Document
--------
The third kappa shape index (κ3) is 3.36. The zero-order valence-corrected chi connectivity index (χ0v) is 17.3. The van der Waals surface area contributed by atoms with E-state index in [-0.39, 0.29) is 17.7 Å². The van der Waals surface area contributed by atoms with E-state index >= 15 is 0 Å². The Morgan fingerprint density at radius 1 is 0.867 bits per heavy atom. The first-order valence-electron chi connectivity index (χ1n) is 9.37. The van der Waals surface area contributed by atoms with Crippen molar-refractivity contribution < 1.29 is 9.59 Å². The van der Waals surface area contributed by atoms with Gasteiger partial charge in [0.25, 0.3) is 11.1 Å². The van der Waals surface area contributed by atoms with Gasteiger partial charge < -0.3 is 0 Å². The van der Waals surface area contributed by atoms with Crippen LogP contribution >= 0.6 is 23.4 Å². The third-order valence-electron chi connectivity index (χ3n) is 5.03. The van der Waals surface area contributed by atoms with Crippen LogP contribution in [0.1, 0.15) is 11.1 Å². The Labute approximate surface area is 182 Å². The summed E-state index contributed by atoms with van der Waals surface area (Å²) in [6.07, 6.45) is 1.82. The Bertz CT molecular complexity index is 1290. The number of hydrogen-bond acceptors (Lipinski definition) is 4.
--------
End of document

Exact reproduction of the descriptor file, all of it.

The third kappa shape index (κ3) is 3.36. The zero-order valence-corrected chi connectivity index (χ0v) is 17.3. The van der Waals surface area contributed by atoms with E-state index in [-0.39, 0.29) is 17.7 Å². The van der Waals surface area contributed by atoms with E-state index >= 15 is 0 Å². The Morgan fingerprint density at radius 1 is 0.867 bits per heavy atom. The first-order valence-electron chi connectivity index (χ1n) is 9.37. The van der Waals surface area contributed by atoms with Crippen molar-refractivity contribution < 1.29 is 9.59 Å². The van der Waals surface area contributed by atoms with Gasteiger partial charge in [0.25, 0.3) is 11.1 Å². The van der Waals surface area contributed by atoms with Gasteiger partial charge < -0.3 is 0 Å². The van der Waals surface area contributed by atoms with Crippen LogP contribution >= 0.6 is 23.4 Å². The third-order valence-electron chi connectivity index (χ3n) is 5.03. The van der Waals surface area contributed by atoms with Crippen LogP contribution in [0.1, 0.15) is 11.1 Å². The Labute approximate surface area is 182 Å². The summed E-state index contributed by atoms with van der Waals surface area (Å²) in [6.07, 6.45) is 1.82. The Bertz CT molecular complexity index is 1290. The number of hydrogen-bond acceptors (Lipinski definition) is 4.